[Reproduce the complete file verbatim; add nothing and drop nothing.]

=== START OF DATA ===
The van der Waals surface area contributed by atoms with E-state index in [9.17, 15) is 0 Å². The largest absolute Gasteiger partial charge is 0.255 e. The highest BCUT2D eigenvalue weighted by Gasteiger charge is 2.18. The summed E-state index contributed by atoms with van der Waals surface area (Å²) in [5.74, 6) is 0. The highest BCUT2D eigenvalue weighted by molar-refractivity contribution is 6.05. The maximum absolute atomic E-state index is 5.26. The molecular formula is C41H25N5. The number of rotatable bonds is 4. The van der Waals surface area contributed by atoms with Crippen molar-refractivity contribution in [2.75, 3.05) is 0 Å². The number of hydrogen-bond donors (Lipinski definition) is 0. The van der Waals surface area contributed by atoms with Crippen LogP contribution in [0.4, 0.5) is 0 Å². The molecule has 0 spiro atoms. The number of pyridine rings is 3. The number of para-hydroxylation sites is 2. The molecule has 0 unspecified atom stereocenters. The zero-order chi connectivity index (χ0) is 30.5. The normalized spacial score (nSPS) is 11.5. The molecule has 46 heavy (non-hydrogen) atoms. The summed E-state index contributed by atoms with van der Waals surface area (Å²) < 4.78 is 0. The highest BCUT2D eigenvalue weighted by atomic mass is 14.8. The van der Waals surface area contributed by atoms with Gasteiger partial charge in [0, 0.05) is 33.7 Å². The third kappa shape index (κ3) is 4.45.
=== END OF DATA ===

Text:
The van der Waals surface area contributed by atoms with E-state index in [9.17, 15) is 0 Å². The largest absolute Gasteiger partial charge is 0.255 e. The highest BCUT2D eigenvalue weighted by Gasteiger charge is 2.18. The summed E-state index contributed by atoms with van der Waals surface area (Å²) in [5.74, 6) is 0. The highest BCUT2D eigenvalue weighted by molar-refractivity contribution is 6.05. The maximum absolute atomic E-state index is 5.26. The molecular formula is C41H25N5. The number of rotatable bonds is 4. The van der Waals surface area contributed by atoms with Crippen molar-refractivity contribution in [2.75, 3.05) is 0 Å². The number of hydrogen-bond donors (Lipinski definition) is 0. The van der Waals surface area contributed by atoms with Crippen LogP contribution in [0.4, 0.5) is 0 Å². The molecule has 0 spiro atoms. The number of pyridine rings is 3. The number of para-hydroxylation sites is 2. The molecule has 0 unspecified atom stereocenters. The zero-order chi connectivity index (χ0) is 30.5. The normalized spacial score (nSPS) is 11.5. The molecule has 46 heavy (non-hydrogen) atoms. The summed E-state index contributed by atoms with van der Waals surface area (Å²) < 4.78 is 0. The highest BCUT2D eigenvalue weighted by atomic mass is 14.8. The van der Waals surface area contributed by atoms with Gasteiger partial charge in [0, 0.05) is 33.7 Å². The third kappa shape index (κ3) is 4.45.